Character design is a very creative process andas with any creative processyou can approach it from a number of directions. Your particular approach will depend a lot on your strengths as an artist. Some people like to sketch, some like to sculpt, and some prefer to design directly on the computer. Each method has its advantages, but you do need to keep in mind that your final product will be modeled in 3D.
However it's created, a well-designed character oozes personality. Your characters should be well proportioned and appealing to the eye. Even the villain should be appealingparticularly if it is in a delightfully gruesome way. If the audience doesn't identify with the character in some way, they'll lose interest.
Character design can be done for its own sake, or it can be done to meet a specific need. Many artists design characters simply to create interesting images, often without a story or a purpose for the character in mind. Because a great character can inspire all sorts of stories, design sometimes precedes all other elements of a project.
In other situations, you'll have a specific reason to design a character: to work within an existing story or sell a product, for example. In these cases, it's best to learn a bit about the character that you'll be designing before you start brainstorming.
When you're working within the constraints of an existing story, form should follow function. Understanding your character's function in the story will help you decide what form it needs to take. You might want to write down some of the distinguishing characteristics of your characters. What's the character's age? Personality? Size? How does your character relate to the other characters in the story? Is there an existing style? All of these factors play a role in the character's final design.
A character designed to sell a product may use the product itself as the starting point, such as this package of chewing gum.
The Creative Process
The design process always starts with creative inspiration, which is then refined and developed into a full character design. This design is typically a drawing or sculpture that describes the character in detail so it can be modeled digitally in 3D.
An explanation of the creative process could easily fill a separate book, but there are a few simple things you can do to tap into the creative side of your brain. Creativity is a flow of ideas that your brain connects in unexpected ways to form new ideas, and keeping these ideas flowing can be tricky. Any critique shuts down the creative flow, so try to avoid criticizing your work during the creative process. Critique is important, but should happen during revision, not creation.
Working in a medium you're comfortable with also helps. Sketching works well for me because it feels natural and I don't have to think about it. When I'm on the computer, things can get technical very quickly, which breaks the creative flow. Besides, pencils are fast and paper is cheap. It's much faster and more economical to generate ideas on paper than using a technical 3D application.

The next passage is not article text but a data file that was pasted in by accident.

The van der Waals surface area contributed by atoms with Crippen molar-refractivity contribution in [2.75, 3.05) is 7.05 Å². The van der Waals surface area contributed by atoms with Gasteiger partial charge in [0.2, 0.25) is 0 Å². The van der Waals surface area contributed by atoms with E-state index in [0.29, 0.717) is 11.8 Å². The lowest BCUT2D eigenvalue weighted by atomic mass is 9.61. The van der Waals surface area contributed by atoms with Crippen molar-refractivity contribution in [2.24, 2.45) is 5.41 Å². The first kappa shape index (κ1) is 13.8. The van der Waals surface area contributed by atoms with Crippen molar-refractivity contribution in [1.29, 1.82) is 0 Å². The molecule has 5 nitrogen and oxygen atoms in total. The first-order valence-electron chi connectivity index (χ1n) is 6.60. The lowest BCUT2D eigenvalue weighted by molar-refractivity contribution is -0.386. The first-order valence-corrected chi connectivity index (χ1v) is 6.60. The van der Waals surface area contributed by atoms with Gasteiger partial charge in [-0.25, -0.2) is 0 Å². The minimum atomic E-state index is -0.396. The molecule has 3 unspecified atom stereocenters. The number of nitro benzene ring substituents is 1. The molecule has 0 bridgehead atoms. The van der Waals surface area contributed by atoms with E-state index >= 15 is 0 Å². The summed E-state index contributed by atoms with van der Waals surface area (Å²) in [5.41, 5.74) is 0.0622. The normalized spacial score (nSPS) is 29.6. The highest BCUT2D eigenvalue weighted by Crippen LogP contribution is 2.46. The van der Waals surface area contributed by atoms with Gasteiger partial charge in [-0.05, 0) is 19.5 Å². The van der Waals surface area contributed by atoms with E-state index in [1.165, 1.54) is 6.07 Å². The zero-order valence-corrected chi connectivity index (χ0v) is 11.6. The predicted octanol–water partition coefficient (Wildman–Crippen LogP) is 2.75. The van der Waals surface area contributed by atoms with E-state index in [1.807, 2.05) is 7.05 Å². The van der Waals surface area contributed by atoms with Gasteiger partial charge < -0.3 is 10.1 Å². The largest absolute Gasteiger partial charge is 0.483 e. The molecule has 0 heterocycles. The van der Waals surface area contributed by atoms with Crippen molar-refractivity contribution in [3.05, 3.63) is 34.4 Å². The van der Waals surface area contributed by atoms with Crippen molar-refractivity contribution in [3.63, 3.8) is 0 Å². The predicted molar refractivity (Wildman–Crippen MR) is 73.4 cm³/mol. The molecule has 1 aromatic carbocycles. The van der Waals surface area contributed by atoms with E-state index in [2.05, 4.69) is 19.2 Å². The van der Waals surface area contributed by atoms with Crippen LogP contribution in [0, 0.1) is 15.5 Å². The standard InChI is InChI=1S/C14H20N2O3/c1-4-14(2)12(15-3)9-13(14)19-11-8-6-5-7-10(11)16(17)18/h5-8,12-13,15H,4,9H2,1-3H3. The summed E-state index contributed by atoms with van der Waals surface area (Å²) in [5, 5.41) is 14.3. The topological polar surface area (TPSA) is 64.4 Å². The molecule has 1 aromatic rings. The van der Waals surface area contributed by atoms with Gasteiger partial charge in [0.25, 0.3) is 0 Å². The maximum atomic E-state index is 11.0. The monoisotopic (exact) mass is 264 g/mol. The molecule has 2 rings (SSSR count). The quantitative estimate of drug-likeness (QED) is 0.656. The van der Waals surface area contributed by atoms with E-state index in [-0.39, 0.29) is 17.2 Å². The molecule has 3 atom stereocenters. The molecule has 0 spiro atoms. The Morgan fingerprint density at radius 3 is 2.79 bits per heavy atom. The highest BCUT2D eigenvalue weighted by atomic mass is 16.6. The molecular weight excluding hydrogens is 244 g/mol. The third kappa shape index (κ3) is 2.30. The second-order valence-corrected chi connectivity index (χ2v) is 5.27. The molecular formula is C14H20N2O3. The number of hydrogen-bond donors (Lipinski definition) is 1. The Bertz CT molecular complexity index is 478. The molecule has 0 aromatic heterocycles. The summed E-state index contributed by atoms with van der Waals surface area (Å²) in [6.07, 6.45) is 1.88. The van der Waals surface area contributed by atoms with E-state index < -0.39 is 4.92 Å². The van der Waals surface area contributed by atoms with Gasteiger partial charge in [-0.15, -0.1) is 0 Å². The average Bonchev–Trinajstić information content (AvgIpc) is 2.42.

Idle sketches can inspire new character designs. Always be on the lookout for new ideas for characters.
As you design, you do need to keep technical considerations in mind. Someone designing for a game, for instance, will need to limit designs to a specific number of polygons so the game engine doesn't choke. This technical limitation fundamentally affects the design and forces it to stay simple. Adding details like realistic hair and clothing will create additional work, increasing the production budget and extending the schedule.
Use the strong points of your software to your advantage, and design around its limitations. Make sure your character is easy to deform and animate; a character that's hard to animate can blow a budget very quickly.
A solid understanding of the technical issues involved in 3D animation is gained through experience. When you're starting out, you'll probably need to ask a lot of questions of more experienced animators. For your own initial projects, it's best to keep your designs simple so you don't get bogged down in technical problems.
The simple hair on this character took a few minutes to render. These minutes can add up significantly when rendering a long scene. Changing the hair to a stylized design cut the render time down to a few seconds.
Realistic clothing can be another big technical challenge.
Good reference is always handy during the design process. Get outside into nature or look at other design, art, and film for inspiration. If you're designing a creature, you may want to take a trip to the zoo to find animals to use as reference. The Internet is also a terrific resource. A Google image search, for example, can produce all sorts of great reference images to use as inspiration.
Refining Your Design
Once you hit upon a good idea, you'll need to refine it into conceptual art, which then needs to be refined further into a final character design. You may need to redraw or resculpt the character many times before it works for the production. This is also the point where you need to ask whether the design is feasible in terms of budget and technical requirements.
Designing a giraffe? A trip to the zoo with your camera or some Internet research can get you plenty of inspiration.
Chapter One. Basics of Character Design
Chapter Two. Modeling Characters
Chapter Three. Rigging Characters
Chapter Four. Basics of Animation
Chapter Five. Creating Strong Poses
Chapter Six. Walking and Locomotion
Chapter Seven. Facial and Dialogue Animation
Chapter Eight. Animal Motion
Chapter Nine. Acting
Chapter Ten. Directing and Filmmaking